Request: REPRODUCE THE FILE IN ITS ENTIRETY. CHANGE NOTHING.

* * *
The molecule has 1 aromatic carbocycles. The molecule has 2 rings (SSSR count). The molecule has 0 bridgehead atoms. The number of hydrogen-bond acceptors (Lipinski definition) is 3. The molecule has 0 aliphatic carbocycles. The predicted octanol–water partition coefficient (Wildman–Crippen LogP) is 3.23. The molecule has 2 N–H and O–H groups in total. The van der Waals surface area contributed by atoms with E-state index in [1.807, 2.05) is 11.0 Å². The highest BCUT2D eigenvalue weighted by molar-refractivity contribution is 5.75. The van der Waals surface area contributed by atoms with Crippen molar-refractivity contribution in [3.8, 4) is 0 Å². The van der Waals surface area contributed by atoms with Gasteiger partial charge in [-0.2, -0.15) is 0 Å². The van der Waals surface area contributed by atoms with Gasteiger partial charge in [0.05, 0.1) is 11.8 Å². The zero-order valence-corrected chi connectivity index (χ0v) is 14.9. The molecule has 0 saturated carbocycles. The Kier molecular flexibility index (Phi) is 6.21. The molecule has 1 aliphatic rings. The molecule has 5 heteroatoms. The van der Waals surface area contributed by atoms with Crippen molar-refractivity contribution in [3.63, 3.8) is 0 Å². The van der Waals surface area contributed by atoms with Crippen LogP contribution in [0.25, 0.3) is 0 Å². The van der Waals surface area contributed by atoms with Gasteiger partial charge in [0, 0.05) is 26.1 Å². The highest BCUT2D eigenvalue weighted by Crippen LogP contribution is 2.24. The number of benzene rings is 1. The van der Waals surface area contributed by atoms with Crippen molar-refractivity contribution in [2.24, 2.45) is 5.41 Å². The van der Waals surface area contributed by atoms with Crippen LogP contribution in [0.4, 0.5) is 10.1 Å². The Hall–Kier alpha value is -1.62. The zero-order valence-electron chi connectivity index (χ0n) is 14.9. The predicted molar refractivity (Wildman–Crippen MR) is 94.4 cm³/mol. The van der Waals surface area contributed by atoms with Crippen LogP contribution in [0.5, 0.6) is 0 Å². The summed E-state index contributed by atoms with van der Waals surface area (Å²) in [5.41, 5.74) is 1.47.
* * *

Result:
The molecule has 1 aromatic carbocycles. The molecule has 2 rings (SSSR count). The molecule has 0 bridgehead atoms. The number of hydrogen-bond acceptors (Lipinski definition) is 3. The molecule has 0 aliphatic carbocycles. The predicted octanol–water partition coefficient (Wildman–Crippen LogP) is 3.23. The molecule has 2 N–H and O–H groups in total. The van der Waals surface area contributed by atoms with E-state index in [1.807, 2.05) is 11.0 Å². The highest BCUT2D eigenvalue weighted by molar-refractivity contribution is 5.75. The van der Waals surface area contributed by atoms with Crippen molar-refractivity contribution in [3.8, 4) is 0 Å². The van der Waals surface area contributed by atoms with Gasteiger partial charge in [-0.2, -0.15) is 0 Å². The van der Waals surface area contributed by atoms with Gasteiger partial charge in [0.05, 0.1) is 11.8 Å². The zero-order valence-corrected chi connectivity index (χ0v) is 14.9. The molecule has 0 saturated carbocycles. The Kier molecular flexibility index (Phi) is 6.21. The molecule has 1 aliphatic rings. The molecule has 5 heteroatoms. The van der Waals surface area contributed by atoms with Crippen molar-refractivity contribution in [3.63, 3.8) is 0 Å². The van der Waals surface area contributed by atoms with Crippen LogP contribution in [0.25, 0.3) is 0 Å². The van der Waals surface area contributed by atoms with Gasteiger partial charge in [0, 0.05) is 26.1 Å². The highest BCUT2D eigenvalue weighted by Crippen LogP contribution is 2.24. The number of benzene rings is 1. The van der Waals surface area contributed by atoms with Crippen molar-refractivity contribution in [2.24, 2.45) is 5.41 Å². The van der Waals surface area contributed by atoms with Crippen LogP contribution in [0.4, 0.5) is 10.1 Å². The Hall–Kier alpha value is -1.62. The zero-order valence-electron chi connectivity index (χ0n) is 14.9. The predicted molar refractivity (Wildman–Crippen MR) is 94.4 cm³/mol. The van der Waals surface area contributed by atoms with Crippen LogP contribution in [0.5, 0.6) is 0 Å². The summed E-state index contributed by atoms with van der Waals surface area (Å²) in [5.41, 5.74) is 1.47.